¶ Call to the table. “Sweetheart, you look a little tired / When did you last eat? / Come in and make yourself right at home / Stay as long as you need / Tell me, is something wrong? / If something's wrong you can count on me / You know I'll take my heart clean apart / If it helps yours beat.” —Sleeping At Last, "Atlas: Year Two" (Thanks Mike.)
¶ The state of our disunion. A number of companies are experimenting with food and beverage delivery by drone. IBM just scored a patent on a delivery service, where the drone actually anticipates your coffee needs by tracking your sleep quality via a Fitbit or similar device that records your biometrics, blood pressure, pupil dilation, facial expressions and wake-up time. —Ziati Meyer, USA Today
Meanwhile, 21% of children in the US live in families whose income is below the federal poverty threshold.
¶ For the beauty of the earth. A time-lapse video (0:28) of the Milky Way galaxy rotating over an ancient baobab tree. This sequence was shot over a period of almost 8 hours last month at "The Island of Lost Baobabs" in Botswana's Makgadikgadi Pans. —Burrard-Lucas Photography (Thanks Donna.)
¶ Altar call. “Which Side Are You On,” Pete Seeger.
¶ “I have disagreed with Sen. John McCain on a whole range of issues over many years. We see the world in profoundly different ways. However, he is numbered in a rare breed of politicians of his generation who has displayed more character and integrity, the willingness to be guided, more often than not, by moral principle rather than profit or political expediency.” —continue reading “Senator McCain: Long live the mavericks”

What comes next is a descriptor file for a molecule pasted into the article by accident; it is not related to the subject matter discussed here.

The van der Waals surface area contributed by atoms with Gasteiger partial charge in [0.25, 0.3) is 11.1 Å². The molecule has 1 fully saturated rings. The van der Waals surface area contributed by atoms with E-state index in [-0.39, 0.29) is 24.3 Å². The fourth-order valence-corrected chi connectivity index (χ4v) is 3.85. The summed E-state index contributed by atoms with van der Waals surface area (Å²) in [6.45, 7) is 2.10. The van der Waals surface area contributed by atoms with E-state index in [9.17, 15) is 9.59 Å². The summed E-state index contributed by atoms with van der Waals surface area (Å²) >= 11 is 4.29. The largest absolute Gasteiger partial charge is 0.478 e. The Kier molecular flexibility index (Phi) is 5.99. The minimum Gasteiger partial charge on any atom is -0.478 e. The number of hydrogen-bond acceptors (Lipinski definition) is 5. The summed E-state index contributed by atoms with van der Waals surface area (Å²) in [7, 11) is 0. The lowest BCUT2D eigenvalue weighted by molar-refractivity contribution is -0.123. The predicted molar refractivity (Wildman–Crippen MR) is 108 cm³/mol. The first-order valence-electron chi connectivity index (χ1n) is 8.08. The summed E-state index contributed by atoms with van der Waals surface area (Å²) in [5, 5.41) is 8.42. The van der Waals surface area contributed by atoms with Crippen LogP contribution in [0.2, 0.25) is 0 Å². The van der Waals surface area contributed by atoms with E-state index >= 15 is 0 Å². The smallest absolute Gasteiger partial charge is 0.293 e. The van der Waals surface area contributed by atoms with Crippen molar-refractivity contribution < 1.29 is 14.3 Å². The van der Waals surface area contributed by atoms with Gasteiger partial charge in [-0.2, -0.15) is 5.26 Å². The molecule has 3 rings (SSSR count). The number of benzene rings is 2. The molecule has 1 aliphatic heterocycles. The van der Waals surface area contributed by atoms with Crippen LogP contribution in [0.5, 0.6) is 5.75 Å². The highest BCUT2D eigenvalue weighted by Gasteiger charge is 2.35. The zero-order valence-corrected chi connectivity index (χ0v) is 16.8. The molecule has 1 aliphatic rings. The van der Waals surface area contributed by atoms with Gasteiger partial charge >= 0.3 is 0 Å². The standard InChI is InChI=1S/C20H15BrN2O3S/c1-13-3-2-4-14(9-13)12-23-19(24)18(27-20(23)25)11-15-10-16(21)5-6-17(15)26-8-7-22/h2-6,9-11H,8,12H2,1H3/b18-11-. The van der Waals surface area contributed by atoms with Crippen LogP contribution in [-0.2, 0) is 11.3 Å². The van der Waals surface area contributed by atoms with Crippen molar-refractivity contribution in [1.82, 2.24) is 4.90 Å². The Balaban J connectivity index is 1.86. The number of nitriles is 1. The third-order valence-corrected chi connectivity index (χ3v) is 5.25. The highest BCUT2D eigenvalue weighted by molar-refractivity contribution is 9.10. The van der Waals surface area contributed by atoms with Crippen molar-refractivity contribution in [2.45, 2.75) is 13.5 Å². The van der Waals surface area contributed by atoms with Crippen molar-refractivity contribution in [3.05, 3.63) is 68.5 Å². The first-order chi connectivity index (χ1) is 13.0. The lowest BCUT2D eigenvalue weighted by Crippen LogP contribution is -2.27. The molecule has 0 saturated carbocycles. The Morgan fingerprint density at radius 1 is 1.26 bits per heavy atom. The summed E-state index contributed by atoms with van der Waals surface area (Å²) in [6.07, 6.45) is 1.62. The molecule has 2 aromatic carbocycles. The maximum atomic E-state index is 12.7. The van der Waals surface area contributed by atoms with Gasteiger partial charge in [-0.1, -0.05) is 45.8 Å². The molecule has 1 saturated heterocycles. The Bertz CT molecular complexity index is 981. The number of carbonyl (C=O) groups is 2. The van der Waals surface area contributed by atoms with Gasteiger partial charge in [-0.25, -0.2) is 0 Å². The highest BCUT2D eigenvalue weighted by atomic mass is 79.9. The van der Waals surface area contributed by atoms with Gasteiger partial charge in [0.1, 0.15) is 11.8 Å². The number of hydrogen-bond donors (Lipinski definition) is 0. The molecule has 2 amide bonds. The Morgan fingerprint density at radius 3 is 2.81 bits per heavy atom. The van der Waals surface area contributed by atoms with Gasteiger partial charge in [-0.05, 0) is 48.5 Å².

¶ Benediction. “I want to be with people who submerge / in the task, who go into the fields to harvest / and work in a row and pass the bags along, / who stand in the line and haul in their places, / who are not parlor generals and field deserters / but move in a common rhythm / when the food must come in or the fire be put out.” —Marge Piercy
¶ Recessional. “When Lilacs Last in the Dooryard Bloom’d,” Ethan McGrath’s composition of Walt Whitman’s poem, performed by Taipei Chamber Singers.
¶ Lectionary for this Sunday. “Oh, for a Word to be heard from above / Oh, for a pardon for hardened contempt / School us in mercy, tutor in grace.” —“Oh, for a Word,” a litany for worship inspired by Mark 7:31-37
¶ Lectionary for Sunday next.
• “Blessed intention,” a litany for worship inspired by Psalm 19.
• “Sustain the weary with a word,” a litany for worship inspired by Isaiah 50:4-9a.
¶ Just for fun. “If you were a sibling of Jesus,” comedian Michael Jr. (3:54 video)
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Featured this week on prayer&politiks
• “Labor Day,” a litany for worship, for work that fulfills
• “Labor in the Shadow of Sabbath,” a Labor Day sermon
• “Blessed intention,” a litany for worship inspired by Psalm 19
• “I’m not saying it will be easy,” a call to worship inspired by Mark 8:27-38
• “Senator McCain: Long live the mavericks,” brief commentary on his passing
• “Sustain the weary with a word,” a litany for worship inspired by Isaiah 50:4-9a